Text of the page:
Why did you choose your particular profession?
I literally grew up with optometry, as my father was an optometrist with an office in our home.
Tell me about your time at Salus/PCO. Why did you choose to study there?
My father was a PCO alumnus, and it was the school and environment that was most appealing to me. He stayed on staff at PCO for a while, and knew quite a few of my teachers, which made the experience more enjoyable.

What are some of your favorite memories from Salus/PCO – favorite classes, professors, classmates, clinical experiences, co-workers?
One of my fondest memories was participating in a unique program that B&L implemented during the summer of 1974, taking one student from each College of Optometry and training us in Rochester, N.Y. on fitting the new Soflens technology. We then accompanied the sales rep to offices of optometrists and ophthalmologists in Philly and South Jersey to help problem solve. I met with Drs. Joel Silbert, Rick Spinell, Woody Kolb, Mitch Fink, and Les Janoff to compare notes, and this led to my scribing our contact lens course, and ultimately a senior research grant.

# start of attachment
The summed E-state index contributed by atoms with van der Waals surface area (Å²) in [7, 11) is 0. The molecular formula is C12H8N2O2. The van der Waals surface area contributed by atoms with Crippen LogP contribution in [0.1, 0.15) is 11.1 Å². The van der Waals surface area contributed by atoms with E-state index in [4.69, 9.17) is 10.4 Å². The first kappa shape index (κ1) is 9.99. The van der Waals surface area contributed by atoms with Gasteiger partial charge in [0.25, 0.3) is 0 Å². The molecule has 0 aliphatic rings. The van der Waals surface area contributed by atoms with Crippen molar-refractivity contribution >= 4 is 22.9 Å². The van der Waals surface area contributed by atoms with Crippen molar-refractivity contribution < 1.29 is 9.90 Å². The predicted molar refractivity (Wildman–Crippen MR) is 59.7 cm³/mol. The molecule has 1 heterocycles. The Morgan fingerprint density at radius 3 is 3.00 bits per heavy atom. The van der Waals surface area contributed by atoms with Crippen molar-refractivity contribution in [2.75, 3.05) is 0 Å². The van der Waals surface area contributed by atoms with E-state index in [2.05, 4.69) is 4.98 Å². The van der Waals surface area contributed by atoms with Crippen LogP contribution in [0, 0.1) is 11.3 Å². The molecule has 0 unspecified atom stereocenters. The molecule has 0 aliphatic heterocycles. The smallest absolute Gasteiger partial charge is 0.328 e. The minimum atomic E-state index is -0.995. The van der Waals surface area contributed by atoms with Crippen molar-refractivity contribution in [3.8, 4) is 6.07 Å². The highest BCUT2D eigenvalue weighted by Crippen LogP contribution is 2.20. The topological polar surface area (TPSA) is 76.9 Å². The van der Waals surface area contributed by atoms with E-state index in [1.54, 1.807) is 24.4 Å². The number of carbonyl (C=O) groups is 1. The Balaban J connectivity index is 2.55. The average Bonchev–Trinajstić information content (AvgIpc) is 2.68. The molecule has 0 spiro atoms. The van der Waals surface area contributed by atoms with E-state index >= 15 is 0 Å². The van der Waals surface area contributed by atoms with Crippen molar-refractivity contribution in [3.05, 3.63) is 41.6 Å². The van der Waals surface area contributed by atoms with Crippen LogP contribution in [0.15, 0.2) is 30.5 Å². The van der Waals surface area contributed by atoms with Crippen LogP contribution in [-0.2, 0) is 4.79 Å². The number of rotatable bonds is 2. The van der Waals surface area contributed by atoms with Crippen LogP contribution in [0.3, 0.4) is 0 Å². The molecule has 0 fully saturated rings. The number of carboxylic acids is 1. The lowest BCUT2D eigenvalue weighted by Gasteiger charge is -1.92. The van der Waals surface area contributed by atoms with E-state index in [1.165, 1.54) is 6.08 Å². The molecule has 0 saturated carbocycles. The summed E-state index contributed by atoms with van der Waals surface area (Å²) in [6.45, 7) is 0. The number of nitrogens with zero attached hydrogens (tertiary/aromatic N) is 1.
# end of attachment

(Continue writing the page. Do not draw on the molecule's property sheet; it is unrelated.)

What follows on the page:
Tell me about your life after Salus/PCO – where do/did you practice, how long?
I did a Residency in Pediatric Optometry and went on staff in The Pediatric Unit of TEI, ultimately becoming Chief of the Pediatric Unit. When I was recruited to serve as Chief of the VT Service at SUNY, I recruited my replacement and fortunately for Salus/PCO, Dr. Mitch Scheiman accepted the invitation to come and expand on what we had begun. I also practiced privately in Fair Lawn, N.J. for 32 years during and after my time in academia, and now have a specialty consultation practice in Lakewood, N.J.
As Salus/PCO celebrates 100 years in 2019, what are your hopes for the college in the next 100 years?

I hope that Salus/PCO continue to be a leader in the field. I am proud that my son, Dr. Daniel Press, is a third generation PCO grad and would love to see the lineage continue through further generations!